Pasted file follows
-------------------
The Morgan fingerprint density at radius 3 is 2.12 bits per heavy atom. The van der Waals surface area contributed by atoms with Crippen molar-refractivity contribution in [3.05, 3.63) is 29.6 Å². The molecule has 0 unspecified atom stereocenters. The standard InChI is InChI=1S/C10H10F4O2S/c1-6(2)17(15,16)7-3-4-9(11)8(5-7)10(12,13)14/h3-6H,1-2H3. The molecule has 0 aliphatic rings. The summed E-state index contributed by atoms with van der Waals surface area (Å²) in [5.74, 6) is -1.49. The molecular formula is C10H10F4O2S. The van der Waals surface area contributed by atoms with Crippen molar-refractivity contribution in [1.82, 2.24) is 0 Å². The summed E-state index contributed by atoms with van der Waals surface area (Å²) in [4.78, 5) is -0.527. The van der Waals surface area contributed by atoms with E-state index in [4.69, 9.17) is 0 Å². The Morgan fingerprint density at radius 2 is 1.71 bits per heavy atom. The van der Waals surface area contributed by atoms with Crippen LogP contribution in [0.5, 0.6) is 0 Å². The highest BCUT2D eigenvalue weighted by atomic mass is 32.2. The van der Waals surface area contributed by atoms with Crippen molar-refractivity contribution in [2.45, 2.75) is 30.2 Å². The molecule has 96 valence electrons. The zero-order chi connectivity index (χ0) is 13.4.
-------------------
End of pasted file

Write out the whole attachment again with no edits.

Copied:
The Morgan fingerprint density at radius 3 is 2.12 bits per heavy atom. The van der Waals surface area contributed by atoms with Crippen molar-refractivity contribution in [3.05, 3.63) is 29.6 Å². The molecule has 0 unspecified atom stereocenters. The standard InChI is InChI=1S/C10H10F4O2S/c1-6(2)17(15,16)7-3-4-9(11)8(5-7)10(12,13)14/h3-6H,1-2H3. The molecule has 0 aliphatic rings. The summed E-state index contributed by atoms with van der Waals surface area (Å²) in [5.74, 6) is -1.49. The molecular formula is C10H10F4O2S. The van der Waals surface area contributed by atoms with Crippen molar-refractivity contribution in [1.82, 2.24) is 0 Å². The summed E-state index contributed by atoms with van der Waals surface area (Å²) in [4.78, 5) is -0.527. The van der Waals surface area contributed by atoms with E-state index in [4.69, 9.17) is 0 Å². The Morgan fingerprint density at radius 2 is 1.71 bits per heavy atom. The van der Waals surface area contributed by atoms with Crippen LogP contribution in [0.5, 0.6) is 0 Å². The highest BCUT2D eigenvalue weighted by atomic mass is 32.2. The van der Waals surface area contributed by atoms with Crippen molar-refractivity contribution in [2.45, 2.75) is 30.2 Å². The molecule has 96 valence electrons. The zero-order chi connectivity index (χ0) is 13.4.